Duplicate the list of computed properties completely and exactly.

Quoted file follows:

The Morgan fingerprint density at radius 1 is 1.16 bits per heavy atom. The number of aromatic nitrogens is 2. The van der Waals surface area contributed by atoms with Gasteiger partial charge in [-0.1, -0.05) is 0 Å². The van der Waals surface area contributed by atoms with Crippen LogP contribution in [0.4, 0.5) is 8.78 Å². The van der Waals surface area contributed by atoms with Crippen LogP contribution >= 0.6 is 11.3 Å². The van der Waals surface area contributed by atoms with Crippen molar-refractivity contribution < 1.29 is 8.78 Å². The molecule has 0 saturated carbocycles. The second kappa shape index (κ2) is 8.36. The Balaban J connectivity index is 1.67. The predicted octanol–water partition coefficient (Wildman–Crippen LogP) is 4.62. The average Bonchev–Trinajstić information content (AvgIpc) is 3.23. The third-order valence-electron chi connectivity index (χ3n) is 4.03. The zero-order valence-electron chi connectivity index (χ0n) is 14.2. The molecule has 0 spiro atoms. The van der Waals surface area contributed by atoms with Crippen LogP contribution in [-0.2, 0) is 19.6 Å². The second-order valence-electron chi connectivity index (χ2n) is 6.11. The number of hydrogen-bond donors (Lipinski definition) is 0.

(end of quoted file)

The Morgan fingerprint density at radius 1 is 1.16 bits per heavy atom. The number of aromatic nitrogens is 2. The van der Waals surface area contributed by atoms with Gasteiger partial charge in [-0.1, -0.05) is 0 Å². The van der Waals surface area contributed by atoms with Crippen LogP contribution in [0.4, 0.5) is 8.78 Å². The van der Waals surface area contributed by atoms with Crippen LogP contribution >= 0.6 is 11.3 Å². The van der Waals surface area contributed by atoms with Crippen molar-refractivity contribution < 1.29 is 8.78 Å². The molecule has 0 saturated carbocycles. The second kappa shape index (κ2) is 8.36. The Balaban J connectivity index is 1.67. The predicted octanol–water partition coefficient (Wildman–Crippen LogP) is 4.62. The average Bonchev–Trinajstić information content (AvgIpc) is 3.23. The third-order valence-electron chi connectivity index (χ3n) is 4.03. The zero-order valence-electron chi connectivity index (χ0n) is 14.2. The molecule has 0 spiro atoms. The van der Waals surface area contributed by atoms with Crippen LogP contribution in [-0.2, 0) is 19.6 Å². The second-order valence-electron chi connectivity index (χ2n) is 6.11. The number of hydrogen-bond donors (Lipinski definition) is 0.